3. Further incentivize immigration of foreign trained need medical personnel.
    4. Increase Federal and industry investment in health and wellness to mitigate demand on the health care system.
    To name a few.

    Statistics suggest that the majority of visits to a PCP involves injuries (fractures, cuts, burns, etc.) and involves a large number of on the job injuries that are expected to be reimbursed by workers comp. Given that data, other solutions may present themselves (such as increasing the proximity of paramedical staff to locations where injuries are likely). Anyway, as always, I am a solution seeker. Interesting data available at NIH. ( http://www.pubmedcentral.nih.gov/articlerender.fcgi?artid=1467018&rendertype=table&id=t3)

  • Goldie

    Okay, so there is a huge doctor shortage coming. Are you saying that if people don’t have health insurance, that shortage will be less? How, exactly? Because the uninsured will not get care? Because they do now.

    I must be missing something.

  • Rodak

    All of Midcon’s suggestions are excellent and perfectly practical. And Goldie’s point is so obvious that it should have gone without the need to say it. How about we solve the physician shortage by proclaiming manadatory death panel visits for all self-proclaimed, defeatist, conservative chicken-littles?

  • midcon

    rodak, thanks for the compliment. You may notice that I almost always refrain from the use of polemics, propaganda, and derision, as a means to seek solutions because it tends to tangentalize the discussion and debate. I say almost always because I sometimes do it in fun or when the binaries (far left and right – the ones who only think in one or zero, on or off, etc.) become especially egregious.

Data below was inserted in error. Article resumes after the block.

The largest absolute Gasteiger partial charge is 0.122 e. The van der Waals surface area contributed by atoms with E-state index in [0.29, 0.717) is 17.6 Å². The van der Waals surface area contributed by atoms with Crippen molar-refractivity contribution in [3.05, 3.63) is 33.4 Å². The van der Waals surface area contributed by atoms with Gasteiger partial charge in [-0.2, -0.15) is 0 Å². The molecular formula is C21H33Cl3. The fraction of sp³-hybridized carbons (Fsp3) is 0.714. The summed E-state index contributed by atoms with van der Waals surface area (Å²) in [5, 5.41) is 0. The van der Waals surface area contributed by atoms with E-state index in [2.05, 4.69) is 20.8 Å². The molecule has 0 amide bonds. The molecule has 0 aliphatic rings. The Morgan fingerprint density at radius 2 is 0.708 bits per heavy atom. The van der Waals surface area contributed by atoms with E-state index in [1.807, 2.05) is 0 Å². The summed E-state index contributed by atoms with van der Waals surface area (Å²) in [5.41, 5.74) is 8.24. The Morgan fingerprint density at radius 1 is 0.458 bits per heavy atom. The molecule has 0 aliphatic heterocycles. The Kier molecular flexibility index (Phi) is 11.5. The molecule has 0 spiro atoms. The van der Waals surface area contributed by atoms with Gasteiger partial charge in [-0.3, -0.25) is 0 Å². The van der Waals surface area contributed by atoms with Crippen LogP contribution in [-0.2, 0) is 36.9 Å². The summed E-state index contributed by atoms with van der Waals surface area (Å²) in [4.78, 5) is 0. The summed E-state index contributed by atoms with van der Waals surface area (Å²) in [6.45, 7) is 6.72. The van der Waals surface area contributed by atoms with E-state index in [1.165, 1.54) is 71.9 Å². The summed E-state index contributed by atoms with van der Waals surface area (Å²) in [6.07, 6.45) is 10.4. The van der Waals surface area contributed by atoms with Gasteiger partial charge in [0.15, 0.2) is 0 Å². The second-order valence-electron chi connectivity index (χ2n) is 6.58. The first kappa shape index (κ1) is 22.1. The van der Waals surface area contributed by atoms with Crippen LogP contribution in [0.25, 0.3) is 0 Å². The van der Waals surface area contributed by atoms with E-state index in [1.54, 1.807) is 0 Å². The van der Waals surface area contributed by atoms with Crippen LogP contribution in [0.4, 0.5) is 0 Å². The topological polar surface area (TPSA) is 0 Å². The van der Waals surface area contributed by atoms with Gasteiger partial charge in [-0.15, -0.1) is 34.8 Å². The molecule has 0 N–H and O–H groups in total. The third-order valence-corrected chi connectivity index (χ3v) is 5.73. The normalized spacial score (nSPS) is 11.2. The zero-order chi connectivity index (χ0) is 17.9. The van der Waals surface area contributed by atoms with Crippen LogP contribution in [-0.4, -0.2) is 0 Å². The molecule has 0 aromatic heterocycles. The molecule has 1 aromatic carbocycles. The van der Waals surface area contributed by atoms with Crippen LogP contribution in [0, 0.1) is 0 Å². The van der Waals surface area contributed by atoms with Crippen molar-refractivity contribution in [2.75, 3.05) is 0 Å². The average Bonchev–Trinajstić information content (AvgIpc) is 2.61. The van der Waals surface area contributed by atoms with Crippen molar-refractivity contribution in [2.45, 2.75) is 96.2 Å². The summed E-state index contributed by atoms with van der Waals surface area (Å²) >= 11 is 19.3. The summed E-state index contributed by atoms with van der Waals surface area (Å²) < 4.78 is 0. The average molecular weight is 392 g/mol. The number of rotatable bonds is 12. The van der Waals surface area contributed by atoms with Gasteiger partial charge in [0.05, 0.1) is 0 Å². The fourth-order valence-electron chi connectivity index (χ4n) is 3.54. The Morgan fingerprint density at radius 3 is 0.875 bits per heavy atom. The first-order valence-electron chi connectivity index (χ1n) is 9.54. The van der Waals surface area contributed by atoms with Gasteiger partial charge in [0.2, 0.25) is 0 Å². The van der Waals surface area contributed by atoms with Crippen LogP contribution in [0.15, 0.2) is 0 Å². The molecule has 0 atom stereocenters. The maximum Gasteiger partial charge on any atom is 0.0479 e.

Whether or not my suggestions are practical… well the devil is in the details, but things like those suggestions should be explored and the cost and benefits analysis should be conducted. For instance, government grants cost money. You get money by increasing available revenue or increasing debt. Increasing available revenue requires offsets (savings) somewhere else or raising new revenue (increasing taxes). Increasing debt results in increased interest on debt and other costs to service the debt. I could go on but you get the idea. But to make intelligent choices, people have to see a complete picture.

    Bottom line, while I appreciate the compliment, the suggestions may warrrant further exploration but not outright acceptance.

  • sinz54

    goldie:

    Okay, so there is a huge doctor shortage coming. Are you saying that if people don’t have health insurance, that shortage will be less? How, exactly? Because the uninsured will not get care? Because they do now.

    Studies have shown that the uninsured definitely get less care than the insured. They show up at Emergency Rooms when they have an immediate crisis, but chronic conditions don’t get the kind of continual management they need.

    For example, parents will rush a child with an asthma attack to the Emergency Room. The E.R. doctors will stop the asthma attack. But they’re not going to give the kid allergy tests to find out what’s causing the asthma. For that, the parents will have to see an allergist for those tests–if they can afford it.

    Another example: Bill Clinton got a quadruple bypass for his heart condition. The uninsured can’t get that at an Emergency Room. All they can get is medication for their angina attacks.

  • sinz54

    midcon: Another improvement would be for Federal subsidy for training of Nurse Practitioners (NPs).

    NPs. are perfectly capable of dealing with routine acute conditions (ear infections, acute bronchitis, all the usual stuff), and they are licensed to prescribe drugs. and order X-rays.

    And they’re cheaper than M.D.’s.

    At least one world-class hospital here in Massachusetts where I live, has no NPs. As a result, they are so understaffed that they have specialists and even surgeons reduced to changing bandages on patients when no nurses are available. The excuse is that they want an M.D. to check the wounds and burns to see how they’re progressing. But NPs are perfectly capable of doing that.